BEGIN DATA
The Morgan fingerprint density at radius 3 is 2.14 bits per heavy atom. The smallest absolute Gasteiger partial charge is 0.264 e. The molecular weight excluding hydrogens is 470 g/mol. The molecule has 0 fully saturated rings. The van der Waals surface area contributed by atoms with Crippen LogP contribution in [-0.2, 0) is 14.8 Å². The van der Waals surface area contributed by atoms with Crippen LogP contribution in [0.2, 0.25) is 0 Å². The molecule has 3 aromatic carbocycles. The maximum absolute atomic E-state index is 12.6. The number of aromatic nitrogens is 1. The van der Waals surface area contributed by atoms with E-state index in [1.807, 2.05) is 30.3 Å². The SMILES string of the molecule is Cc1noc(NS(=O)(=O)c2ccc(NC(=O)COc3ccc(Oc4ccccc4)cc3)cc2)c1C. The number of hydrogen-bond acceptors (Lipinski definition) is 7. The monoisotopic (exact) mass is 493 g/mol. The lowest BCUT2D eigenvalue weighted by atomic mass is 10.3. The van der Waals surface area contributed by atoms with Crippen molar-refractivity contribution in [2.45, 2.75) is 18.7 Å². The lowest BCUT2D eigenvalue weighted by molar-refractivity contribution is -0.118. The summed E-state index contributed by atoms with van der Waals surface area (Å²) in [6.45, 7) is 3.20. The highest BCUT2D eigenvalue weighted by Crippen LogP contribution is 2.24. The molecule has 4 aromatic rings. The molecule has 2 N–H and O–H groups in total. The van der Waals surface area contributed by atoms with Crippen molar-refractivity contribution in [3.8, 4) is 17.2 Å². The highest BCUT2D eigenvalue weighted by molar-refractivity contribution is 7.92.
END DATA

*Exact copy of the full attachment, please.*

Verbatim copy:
The Morgan fingerprint density at radius 3 is 2.14 bits per heavy atom. The smallest absolute Gasteiger partial charge is 0.264 e. The molecular weight excluding hydrogens is 470 g/mol. The molecule has 0 fully saturated rings. The van der Waals surface area contributed by atoms with Crippen LogP contribution in [-0.2, 0) is 14.8 Å². The van der Waals surface area contributed by atoms with Crippen LogP contribution in [0.2, 0.25) is 0 Å². The molecule has 3 aromatic carbocycles. The maximum absolute atomic E-state index is 12.6. The number of aromatic nitrogens is 1. The van der Waals surface area contributed by atoms with E-state index in [1.807, 2.05) is 30.3 Å². The SMILES string of the molecule is Cc1noc(NS(=O)(=O)c2ccc(NC(=O)COc3ccc(Oc4ccccc4)cc3)cc2)c1C. The number of hydrogen-bond acceptors (Lipinski definition) is 7. The monoisotopic (exact) mass is 493 g/mol. The lowest BCUT2D eigenvalue weighted by atomic mass is 10.3. The van der Waals surface area contributed by atoms with Crippen molar-refractivity contribution in [2.45, 2.75) is 18.7 Å². The lowest BCUT2D eigenvalue weighted by molar-refractivity contribution is -0.118. The summed E-state index contributed by atoms with van der Waals surface area (Å²) in [6.45, 7) is 3.20. The highest BCUT2D eigenvalue weighted by Crippen LogP contribution is 2.24. The molecule has 4 aromatic rings. The molecule has 2 N–H and O–H groups in total. The van der Waals surface area contributed by atoms with Crippen molar-refractivity contribution in [3.8, 4) is 17.2 Å². The highest BCUT2D eigenvalue weighted by molar-refractivity contribution is 7.92.